Giving Compass’ Take:
• Chris Elias, the president of global development at the Bill and Melinda Gates Foundation, shares lessons from a life dedicated to making vaccines faster, cheaper and easier to deliver.
• What can we learn about the state of public health based on Elias’ experiences, and how to increase the efficacy of interventions? One thing is to think beyond technology: Know the conditions on the ground.
Today, four out of five of children worldwide receive a suite of vaccines against diseases like measles, TB, diphtheria, tetanus, pertussis, and hepatitis thanks to universal immunization programs. According to Chris Elias, the president of global development at the Bill and Melinda Gates foundation, “We have to reach that fifth child. But … that fifth child isn’t standing next to the other four. That child is in a war zone, is a displaced person in a vulnerable area where they may not even be counted. They’re in an urban slum.” In fact, 60% of children who do not receive universal immunizations live in just ten countries, seven of which are fragile states.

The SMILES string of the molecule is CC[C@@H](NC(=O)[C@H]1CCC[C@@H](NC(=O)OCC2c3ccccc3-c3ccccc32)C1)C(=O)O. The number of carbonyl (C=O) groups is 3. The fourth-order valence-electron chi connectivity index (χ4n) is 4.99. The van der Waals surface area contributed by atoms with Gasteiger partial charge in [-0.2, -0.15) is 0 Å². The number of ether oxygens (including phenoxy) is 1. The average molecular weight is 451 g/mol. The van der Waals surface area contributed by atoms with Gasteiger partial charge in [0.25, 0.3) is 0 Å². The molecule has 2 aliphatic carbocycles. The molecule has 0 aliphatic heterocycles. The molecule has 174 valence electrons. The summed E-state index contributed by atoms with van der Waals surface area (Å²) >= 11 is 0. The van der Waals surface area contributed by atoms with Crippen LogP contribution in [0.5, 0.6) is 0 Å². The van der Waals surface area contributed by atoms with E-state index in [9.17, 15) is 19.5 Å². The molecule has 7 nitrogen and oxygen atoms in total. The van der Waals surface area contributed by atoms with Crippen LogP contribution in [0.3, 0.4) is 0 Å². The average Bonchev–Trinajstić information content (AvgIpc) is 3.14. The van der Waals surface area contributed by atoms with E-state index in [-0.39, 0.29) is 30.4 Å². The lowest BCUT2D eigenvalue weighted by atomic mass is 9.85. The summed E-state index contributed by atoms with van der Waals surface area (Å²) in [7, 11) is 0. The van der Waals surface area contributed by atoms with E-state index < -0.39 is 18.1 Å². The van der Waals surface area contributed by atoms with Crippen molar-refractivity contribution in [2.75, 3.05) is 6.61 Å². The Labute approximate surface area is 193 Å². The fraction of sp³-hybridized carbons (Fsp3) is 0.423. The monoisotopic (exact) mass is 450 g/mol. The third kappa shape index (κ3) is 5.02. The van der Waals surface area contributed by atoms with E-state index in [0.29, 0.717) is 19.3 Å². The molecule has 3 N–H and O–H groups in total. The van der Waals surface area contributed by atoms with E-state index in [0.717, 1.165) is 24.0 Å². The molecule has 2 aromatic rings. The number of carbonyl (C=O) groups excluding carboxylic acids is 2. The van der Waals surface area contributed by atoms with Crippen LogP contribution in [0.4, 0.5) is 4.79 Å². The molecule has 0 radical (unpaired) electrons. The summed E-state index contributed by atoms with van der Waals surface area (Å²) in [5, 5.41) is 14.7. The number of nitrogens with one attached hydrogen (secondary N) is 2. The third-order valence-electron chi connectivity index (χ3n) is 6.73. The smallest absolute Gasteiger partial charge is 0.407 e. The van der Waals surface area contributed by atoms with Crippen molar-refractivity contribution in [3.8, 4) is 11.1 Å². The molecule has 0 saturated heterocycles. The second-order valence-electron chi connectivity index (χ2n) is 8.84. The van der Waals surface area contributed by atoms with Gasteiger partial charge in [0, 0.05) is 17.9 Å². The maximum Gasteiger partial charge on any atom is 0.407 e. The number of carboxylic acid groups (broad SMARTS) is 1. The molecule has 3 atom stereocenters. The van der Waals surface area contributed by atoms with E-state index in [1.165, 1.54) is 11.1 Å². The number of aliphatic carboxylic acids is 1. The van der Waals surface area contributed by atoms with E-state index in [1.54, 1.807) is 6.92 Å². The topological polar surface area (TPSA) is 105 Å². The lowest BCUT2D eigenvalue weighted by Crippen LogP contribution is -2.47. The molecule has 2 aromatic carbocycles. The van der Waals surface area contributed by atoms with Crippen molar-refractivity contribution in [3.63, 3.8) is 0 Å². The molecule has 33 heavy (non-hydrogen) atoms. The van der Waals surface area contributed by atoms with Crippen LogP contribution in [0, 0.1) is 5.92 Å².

Elias’s job is to find ways to ensure that solutions and products get into the hands of people in developing countries who need them most. Over his four-decade career in global health and development, he has worked as a pediatrician in a refugee camp on the Thailand-Cambodia border, piloted HIV/AIDS prevention programs in Southeast Asia, and overseen the development of an affordable meningitis vaccine that he predicts will save 150,000 lives by 2020. Prior to joining the Bill and Melinda Gates Foundation, where he oversees an annual $4 billion spend on global health, education, and poverty reduction programs, Elias served as the president and CEO of public health nonprofit PATH.
“You have to go beyond just creating new technologies. You have to think about the systems into which those technologies will have to be delivered in order for you to have the impact that you want to have in improving children’s livelihood and reducing their mortality.”
Listen to the full podcast about immunizing the developing world at the Airbel Center (via Medium).
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